Michael Lohse's Supervision of Tibbetts

  On July 13, 2002, Michael Lohse was promoted to district manager for District 0568. (Def.'s 56.1. ¶ 21.) He visited Tibbetts's store on July 31, 2002, and prepared a report of that visit, signed by Tibbetts, in which he noted that the store "does not look sales ready," and that he (Lohse) would assist Tibbetts with recruiting. (Id. ¶¶ 22-23.) Plaintiff notes that recruiting was Lohse's own responsibility, not Tibbetts's, and that as of July 31, 2002, there were two full-time sales associates working in the store, the number that had been allocated by Charles Morrow. (Pl.'s Response ¶ 67.) Lohse gave Tibbetts's store a sales readiness grade of 2 and a people readiness grade of C. (Def.'s 56.1 ¶ 24.) Lohse visited the store again on August 10, 2002. In the report he prepared, which Tibbetts signed, Lohse detailed deficiencies in recruiting, in sales readiness, and in Tibbetts's negative attitude. He warned:
I will review this report on my next visit on 08/20. This all needs to be complete 100% for me to consider you running the NEW store. Running the new store is no guarantee for you to run it. It takes a manager that has a perfect looking store, NO negativity, teaches, coaches, and train their employees to open and run a NEW store. Completion of these tasks again will be used to consider WHO runs the Evanston Store.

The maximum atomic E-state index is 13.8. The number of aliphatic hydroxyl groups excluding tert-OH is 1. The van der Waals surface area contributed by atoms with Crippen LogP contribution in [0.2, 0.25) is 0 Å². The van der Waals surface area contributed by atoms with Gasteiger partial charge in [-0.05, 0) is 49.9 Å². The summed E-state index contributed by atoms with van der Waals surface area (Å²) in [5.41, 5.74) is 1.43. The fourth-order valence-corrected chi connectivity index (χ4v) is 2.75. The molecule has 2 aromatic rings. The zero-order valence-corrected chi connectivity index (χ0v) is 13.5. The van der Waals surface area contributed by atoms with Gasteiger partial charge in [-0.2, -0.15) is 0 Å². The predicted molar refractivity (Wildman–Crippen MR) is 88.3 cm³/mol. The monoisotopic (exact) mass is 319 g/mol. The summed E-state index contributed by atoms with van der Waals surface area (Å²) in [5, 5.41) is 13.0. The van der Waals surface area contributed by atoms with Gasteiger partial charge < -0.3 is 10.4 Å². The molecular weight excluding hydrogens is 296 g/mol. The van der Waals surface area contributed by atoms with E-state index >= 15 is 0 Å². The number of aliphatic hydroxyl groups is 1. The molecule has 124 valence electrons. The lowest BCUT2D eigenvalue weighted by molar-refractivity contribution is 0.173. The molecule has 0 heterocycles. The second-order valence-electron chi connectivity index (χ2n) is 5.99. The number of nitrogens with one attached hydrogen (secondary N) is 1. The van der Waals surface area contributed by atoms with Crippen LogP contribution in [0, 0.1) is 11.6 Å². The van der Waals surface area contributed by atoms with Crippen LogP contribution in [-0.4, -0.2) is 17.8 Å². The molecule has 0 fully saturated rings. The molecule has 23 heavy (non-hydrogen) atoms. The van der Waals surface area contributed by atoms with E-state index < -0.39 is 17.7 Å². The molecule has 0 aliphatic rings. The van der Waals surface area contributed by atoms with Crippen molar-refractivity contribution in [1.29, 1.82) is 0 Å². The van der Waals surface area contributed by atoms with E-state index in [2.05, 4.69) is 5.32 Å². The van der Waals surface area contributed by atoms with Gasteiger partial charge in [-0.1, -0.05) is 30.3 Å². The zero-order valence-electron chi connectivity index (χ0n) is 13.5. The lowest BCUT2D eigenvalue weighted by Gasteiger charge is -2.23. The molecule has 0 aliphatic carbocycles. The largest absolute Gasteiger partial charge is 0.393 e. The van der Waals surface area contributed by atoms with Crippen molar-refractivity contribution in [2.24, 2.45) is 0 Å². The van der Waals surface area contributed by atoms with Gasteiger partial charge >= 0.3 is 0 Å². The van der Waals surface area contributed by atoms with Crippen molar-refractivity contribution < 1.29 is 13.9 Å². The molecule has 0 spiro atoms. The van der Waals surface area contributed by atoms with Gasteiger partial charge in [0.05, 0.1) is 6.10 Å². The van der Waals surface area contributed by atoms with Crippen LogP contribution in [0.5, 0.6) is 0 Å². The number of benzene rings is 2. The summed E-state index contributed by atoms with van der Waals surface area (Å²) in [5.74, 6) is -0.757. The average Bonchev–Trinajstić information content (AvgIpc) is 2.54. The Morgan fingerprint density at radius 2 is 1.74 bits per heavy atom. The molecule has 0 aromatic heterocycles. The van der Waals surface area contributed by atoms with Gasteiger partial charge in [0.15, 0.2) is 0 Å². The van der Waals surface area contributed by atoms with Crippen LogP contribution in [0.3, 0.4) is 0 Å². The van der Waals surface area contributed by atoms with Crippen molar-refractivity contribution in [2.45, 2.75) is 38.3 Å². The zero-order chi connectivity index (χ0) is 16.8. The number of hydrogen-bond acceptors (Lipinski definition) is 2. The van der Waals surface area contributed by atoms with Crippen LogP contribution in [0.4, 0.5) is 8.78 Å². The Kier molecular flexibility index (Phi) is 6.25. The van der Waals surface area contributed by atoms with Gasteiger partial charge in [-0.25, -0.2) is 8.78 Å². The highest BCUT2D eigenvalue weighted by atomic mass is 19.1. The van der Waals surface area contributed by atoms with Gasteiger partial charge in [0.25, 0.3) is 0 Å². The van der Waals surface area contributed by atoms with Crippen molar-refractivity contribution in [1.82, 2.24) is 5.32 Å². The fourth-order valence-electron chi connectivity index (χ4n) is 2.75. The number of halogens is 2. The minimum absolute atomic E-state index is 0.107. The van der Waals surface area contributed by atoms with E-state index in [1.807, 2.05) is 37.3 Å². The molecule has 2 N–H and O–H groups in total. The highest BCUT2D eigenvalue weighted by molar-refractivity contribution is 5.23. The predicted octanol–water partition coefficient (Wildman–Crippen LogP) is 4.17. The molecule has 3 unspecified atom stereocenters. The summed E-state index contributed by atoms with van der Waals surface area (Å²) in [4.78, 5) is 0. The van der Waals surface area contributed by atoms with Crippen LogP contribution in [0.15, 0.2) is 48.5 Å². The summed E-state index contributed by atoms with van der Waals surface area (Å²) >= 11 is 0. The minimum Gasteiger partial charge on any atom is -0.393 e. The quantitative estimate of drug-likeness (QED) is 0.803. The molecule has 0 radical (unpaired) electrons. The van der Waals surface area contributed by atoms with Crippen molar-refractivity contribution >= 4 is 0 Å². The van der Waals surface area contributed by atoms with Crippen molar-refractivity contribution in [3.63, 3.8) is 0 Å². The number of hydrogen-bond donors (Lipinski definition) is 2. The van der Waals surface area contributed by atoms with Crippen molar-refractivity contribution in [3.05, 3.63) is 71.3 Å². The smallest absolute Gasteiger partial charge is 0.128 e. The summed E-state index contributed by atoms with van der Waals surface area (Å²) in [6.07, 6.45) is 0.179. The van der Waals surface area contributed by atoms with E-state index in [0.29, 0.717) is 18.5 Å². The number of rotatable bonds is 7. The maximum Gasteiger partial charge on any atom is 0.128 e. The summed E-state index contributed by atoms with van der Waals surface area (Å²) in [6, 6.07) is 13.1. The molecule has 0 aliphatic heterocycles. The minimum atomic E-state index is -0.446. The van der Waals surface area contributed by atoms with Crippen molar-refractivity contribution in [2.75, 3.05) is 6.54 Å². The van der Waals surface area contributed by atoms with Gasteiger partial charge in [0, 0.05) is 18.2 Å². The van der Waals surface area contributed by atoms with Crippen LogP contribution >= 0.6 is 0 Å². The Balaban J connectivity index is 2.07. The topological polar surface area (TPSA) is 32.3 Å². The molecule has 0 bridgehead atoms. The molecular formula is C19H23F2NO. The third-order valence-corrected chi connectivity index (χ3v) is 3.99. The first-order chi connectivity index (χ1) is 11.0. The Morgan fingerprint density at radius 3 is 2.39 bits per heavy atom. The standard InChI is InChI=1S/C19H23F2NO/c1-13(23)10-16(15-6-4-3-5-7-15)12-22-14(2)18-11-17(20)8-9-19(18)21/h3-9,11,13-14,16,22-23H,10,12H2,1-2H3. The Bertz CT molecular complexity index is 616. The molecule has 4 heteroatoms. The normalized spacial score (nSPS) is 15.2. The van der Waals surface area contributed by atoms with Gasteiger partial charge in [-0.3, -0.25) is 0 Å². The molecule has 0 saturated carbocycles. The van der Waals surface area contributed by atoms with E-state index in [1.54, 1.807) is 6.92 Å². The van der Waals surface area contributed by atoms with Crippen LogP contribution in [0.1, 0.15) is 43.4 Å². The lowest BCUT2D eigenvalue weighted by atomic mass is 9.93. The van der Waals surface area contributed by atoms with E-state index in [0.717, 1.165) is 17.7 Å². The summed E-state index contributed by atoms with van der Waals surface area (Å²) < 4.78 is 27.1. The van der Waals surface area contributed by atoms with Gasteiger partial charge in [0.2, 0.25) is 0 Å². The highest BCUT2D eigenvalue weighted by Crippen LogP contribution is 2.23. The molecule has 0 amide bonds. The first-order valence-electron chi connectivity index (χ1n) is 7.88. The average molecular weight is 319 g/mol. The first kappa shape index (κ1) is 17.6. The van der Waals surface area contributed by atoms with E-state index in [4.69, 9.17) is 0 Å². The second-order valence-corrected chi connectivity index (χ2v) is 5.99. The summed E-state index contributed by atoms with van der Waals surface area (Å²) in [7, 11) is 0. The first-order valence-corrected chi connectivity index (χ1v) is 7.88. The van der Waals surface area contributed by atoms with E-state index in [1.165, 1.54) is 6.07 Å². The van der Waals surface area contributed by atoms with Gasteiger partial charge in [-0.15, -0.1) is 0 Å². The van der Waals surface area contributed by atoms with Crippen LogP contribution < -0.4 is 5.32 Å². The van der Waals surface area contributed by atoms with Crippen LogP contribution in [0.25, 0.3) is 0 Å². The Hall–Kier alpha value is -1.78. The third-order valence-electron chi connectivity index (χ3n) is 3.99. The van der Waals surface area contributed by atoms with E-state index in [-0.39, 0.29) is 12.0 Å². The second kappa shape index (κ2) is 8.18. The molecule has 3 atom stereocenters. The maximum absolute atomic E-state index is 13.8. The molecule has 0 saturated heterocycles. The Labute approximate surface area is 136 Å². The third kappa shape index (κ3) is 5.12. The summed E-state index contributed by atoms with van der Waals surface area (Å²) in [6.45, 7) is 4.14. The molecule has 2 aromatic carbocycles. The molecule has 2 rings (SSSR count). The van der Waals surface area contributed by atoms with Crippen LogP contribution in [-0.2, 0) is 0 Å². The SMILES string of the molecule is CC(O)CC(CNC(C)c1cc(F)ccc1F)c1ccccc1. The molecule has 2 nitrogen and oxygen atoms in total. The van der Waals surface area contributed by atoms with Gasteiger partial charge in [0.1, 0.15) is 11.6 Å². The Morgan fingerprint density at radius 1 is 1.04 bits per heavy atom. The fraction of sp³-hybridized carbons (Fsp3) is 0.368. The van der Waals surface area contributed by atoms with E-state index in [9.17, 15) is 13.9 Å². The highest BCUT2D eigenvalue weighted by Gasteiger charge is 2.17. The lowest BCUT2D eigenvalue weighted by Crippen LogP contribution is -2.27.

(Id. ¶ 25.) Tibbetts admits the report includes these criticisms, explaining simply that his negative attitude was a function of Tibbetts's mother's declining health. (Pl.'s Response ¶ 69.) A "secret shopper" who visited Tibbetts's store on August 23, 2002, rated the store at 5 out of a possible 10. (Def.'s 56.1 ¶ 26.) On August 30, 2002, Tibbetts failed to attend a "Rewards Day Conference Call," resulting in Lohse's issuing a disciplinary report. (Id. ¶ 27.)

  Lohse visited Tibbetts's store again on October 1, 2002. A report of that date identifies staffing issues and other deficiencies, including items that had been identified on August 10 but were not yet accomplished. The report referred specifically to a customer complaint received the day Tibbetts returned from vacation and warned that further complaints concerning indifference or poor attitude would result in discipline, possibly including termination. (Id. ¶ 28.) Though he testified that the report "looks vaguely familiar" and that he did "remember some of the text of this," (Tibbetts Dep., Ex. 38 to Def.'s 56.1, at 138), Tibbetts now denies receiving this report and notes that it lacks notations that ordinarily appear at the bottom of a RadioShack store ...